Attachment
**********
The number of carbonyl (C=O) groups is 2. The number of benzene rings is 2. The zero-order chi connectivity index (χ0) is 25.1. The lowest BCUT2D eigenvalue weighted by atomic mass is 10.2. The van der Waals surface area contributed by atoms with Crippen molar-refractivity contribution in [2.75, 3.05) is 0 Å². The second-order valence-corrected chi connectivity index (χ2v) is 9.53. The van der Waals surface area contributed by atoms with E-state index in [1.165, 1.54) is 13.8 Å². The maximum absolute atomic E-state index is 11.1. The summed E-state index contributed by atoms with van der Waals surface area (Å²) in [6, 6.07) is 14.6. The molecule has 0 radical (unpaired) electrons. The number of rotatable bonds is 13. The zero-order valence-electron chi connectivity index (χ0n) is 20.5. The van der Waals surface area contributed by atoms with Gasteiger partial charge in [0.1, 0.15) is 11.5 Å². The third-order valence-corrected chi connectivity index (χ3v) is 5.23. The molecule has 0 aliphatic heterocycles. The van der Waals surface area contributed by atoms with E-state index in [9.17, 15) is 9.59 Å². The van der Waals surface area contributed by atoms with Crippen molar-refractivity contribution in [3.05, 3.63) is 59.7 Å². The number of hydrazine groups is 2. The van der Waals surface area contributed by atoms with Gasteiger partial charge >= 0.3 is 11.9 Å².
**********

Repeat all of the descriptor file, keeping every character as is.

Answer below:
The number of carbonyl (C=O) groups is 2. The number of benzene rings is 2. The zero-order chi connectivity index (χ0) is 25.1. The lowest BCUT2D eigenvalue weighted by atomic mass is 10.2. The van der Waals surface area contributed by atoms with Crippen molar-refractivity contribution in [2.75, 3.05) is 0 Å². The second-order valence-corrected chi connectivity index (χ2v) is 9.53. The van der Waals surface area contributed by atoms with E-state index in [1.165, 1.54) is 13.8 Å². The maximum absolute atomic E-state index is 11.1. The summed E-state index contributed by atoms with van der Waals surface area (Å²) in [6, 6.07) is 14.6. The molecule has 0 radical (unpaired) electrons. The number of rotatable bonds is 13. The zero-order valence-electron chi connectivity index (χ0n) is 20.5. The van der Waals surface area contributed by atoms with Gasteiger partial charge in [0.1, 0.15) is 11.5 Å². The third-order valence-corrected chi connectivity index (χ3v) is 5.23. The molecule has 0 aliphatic heterocycles. The van der Waals surface area contributed by atoms with E-state index in [9.17, 15) is 9.59 Å². The van der Waals surface area contributed by atoms with Crippen molar-refractivity contribution in [3.05, 3.63) is 59.7 Å². The number of hydrazine groups is 2. The van der Waals surface area contributed by atoms with Gasteiger partial charge >= 0.3 is 11.9 Å².